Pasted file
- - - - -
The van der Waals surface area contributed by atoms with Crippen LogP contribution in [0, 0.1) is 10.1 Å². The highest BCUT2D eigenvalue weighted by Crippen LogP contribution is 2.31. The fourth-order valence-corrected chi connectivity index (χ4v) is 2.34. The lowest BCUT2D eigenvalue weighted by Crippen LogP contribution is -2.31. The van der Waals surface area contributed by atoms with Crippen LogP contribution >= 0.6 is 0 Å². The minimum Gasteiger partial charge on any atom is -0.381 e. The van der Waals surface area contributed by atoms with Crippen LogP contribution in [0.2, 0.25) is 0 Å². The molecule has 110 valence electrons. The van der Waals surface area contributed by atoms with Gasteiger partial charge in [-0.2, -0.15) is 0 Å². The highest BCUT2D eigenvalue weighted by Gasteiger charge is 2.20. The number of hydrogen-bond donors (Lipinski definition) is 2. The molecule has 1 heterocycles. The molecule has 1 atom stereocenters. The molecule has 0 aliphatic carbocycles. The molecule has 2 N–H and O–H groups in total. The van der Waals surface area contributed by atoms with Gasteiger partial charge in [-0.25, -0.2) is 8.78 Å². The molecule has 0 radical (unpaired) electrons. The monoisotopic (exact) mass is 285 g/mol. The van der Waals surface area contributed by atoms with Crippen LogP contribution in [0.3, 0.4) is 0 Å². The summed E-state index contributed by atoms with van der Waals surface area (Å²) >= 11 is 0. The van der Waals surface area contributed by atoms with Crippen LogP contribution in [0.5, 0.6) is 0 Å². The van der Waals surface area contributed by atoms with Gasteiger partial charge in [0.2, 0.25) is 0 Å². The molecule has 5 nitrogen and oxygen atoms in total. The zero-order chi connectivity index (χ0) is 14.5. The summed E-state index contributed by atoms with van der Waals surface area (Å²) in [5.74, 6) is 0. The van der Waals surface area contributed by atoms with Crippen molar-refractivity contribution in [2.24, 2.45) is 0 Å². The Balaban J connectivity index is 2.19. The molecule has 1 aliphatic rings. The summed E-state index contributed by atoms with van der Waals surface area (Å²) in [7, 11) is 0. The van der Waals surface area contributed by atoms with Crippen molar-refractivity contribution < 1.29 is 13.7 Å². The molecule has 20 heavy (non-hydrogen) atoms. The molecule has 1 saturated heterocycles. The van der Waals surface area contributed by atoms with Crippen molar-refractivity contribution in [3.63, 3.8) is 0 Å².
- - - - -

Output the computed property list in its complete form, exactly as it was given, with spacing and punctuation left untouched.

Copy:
The van der Waals surface area contributed by atoms with Crippen LogP contribution in [0, 0.1) is 10.1 Å². The highest BCUT2D eigenvalue weighted by Crippen LogP contribution is 2.31. The fourth-order valence-corrected chi connectivity index (χ4v) is 2.34. The lowest BCUT2D eigenvalue weighted by Crippen LogP contribution is -2.31. The van der Waals surface area contributed by atoms with Crippen LogP contribution >= 0.6 is 0 Å². The minimum Gasteiger partial charge on any atom is -0.381 e. The van der Waals surface area contributed by atoms with Crippen LogP contribution in [0.2, 0.25) is 0 Å². The molecule has 110 valence electrons. The van der Waals surface area contributed by atoms with Gasteiger partial charge in [-0.2, -0.15) is 0 Å². The highest BCUT2D eigenvalue weighted by Gasteiger charge is 2.20. The number of hydrogen-bond donors (Lipinski definition) is 2. The molecule has 1 heterocycles. The molecule has 1 atom stereocenters. The molecule has 0 aliphatic carbocycles. The molecule has 2 N–H and O–H groups in total. The van der Waals surface area contributed by atoms with Gasteiger partial charge in [-0.25, -0.2) is 8.78 Å². The molecule has 0 radical (unpaired) electrons. The monoisotopic (exact) mass is 285 g/mol. The van der Waals surface area contributed by atoms with Crippen LogP contribution in [0.3, 0.4) is 0 Å². The summed E-state index contributed by atoms with van der Waals surface area (Å²) >= 11 is 0. The van der Waals surface area contributed by atoms with Crippen LogP contribution in [0.5, 0.6) is 0 Å². The van der Waals surface area contributed by atoms with Gasteiger partial charge in [0.2, 0.25) is 0 Å². The molecule has 5 nitrogen and oxygen atoms in total. The zero-order chi connectivity index (χ0) is 14.5. The summed E-state index contributed by atoms with van der Waals surface area (Å²) in [5.74, 6) is 0. The van der Waals surface area contributed by atoms with Crippen molar-refractivity contribution in [2.24, 2.45) is 0 Å². The Balaban J connectivity index is 2.19. The molecule has 1 aliphatic rings. The summed E-state index contributed by atoms with van der Waals surface area (Å²) in [7, 11) is 0. The van der Waals surface area contributed by atoms with Crippen molar-refractivity contribution < 1.29 is 13.7 Å². The molecule has 20 heavy (non-hydrogen) atoms. The molecule has 1 saturated heterocycles. The van der Waals surface area contributed by atoms with Crippen molar-refractivity contribution in [3.63, 3.8) is 0 Å².